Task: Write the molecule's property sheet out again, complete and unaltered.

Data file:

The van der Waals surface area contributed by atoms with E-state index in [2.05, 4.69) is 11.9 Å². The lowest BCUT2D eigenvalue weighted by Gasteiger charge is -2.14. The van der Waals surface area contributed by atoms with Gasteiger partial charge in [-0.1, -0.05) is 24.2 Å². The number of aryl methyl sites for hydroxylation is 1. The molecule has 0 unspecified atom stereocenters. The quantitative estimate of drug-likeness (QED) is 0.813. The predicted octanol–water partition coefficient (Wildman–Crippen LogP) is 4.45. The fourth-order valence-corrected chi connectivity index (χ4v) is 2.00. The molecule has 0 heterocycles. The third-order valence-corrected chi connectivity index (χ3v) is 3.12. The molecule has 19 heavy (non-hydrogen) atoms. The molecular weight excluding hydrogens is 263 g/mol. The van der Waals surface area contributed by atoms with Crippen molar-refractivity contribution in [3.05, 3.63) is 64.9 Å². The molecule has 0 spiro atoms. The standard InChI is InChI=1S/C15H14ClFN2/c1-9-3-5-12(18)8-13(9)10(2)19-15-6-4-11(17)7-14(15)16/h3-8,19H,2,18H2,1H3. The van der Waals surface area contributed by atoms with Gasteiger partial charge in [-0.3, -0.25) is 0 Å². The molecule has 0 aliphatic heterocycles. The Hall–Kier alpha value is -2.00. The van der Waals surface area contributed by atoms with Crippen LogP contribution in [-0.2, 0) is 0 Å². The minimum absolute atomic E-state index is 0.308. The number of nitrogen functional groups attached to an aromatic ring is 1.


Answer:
The van der Waals surface area contributed by atoms with E-state index in [2.05, 4.69) is 11.9 Å². The lowest BCUT2D eigenvalue weighted by Gasteiger charge is -2.14. The van der Waals surface area contributed by atoms with Gasteiger partial charge in [-0.1, -0.05) is 24.2 Å². The number of aryl methyl sites for hydroxylation is 1. The molecule has 0 unspecified atom stereocenters. The quantitative estimate of drug-likeness (QED) is 0.813. The predicted octanol–water partition coefficient (Wildman–Crippen LogP) is 4.45. The fourth-order valence-corrected chi connectivity index (χ4v) is 2.00. The molecule has 0 heterocycles. The third-order valence-corrected chi connectivity index (χ3v) is 3.12. The molecule has 19 heavy (non-hydrogen) atoms. The molecular weight excluding hydrogens is 263 g/mol. The van der Waals surface area contributed by atoms with Crippen molar-refractivity contribution in [3.05, 3.63) is 64.9 Å². The molecule has 0 spiro atoms. The standard InChI is InChI=1S/C15H14ClFN2/c1-9-3-5-12(18)8-13(9)10(2)19-15-6-4-11(17)7-14(15)16/h3-8,19H,2,18H2,1H3. The van der Waals surface area contributed by atoms with Gasteiger partial charge in [-0.3, -0.25) is 0 Å². The molecule has 0 aliphatic heterocycles. The Hall–Kier alpha value is -2.00. The van der Waals surface area contributed by atoms with Crippen LogP contribution in [-0.2, 0) is 0 Å². The minimum absolute atomic E-state index is 0.308. The number of nitrogen functional groups attached to an aromatic ring is 1.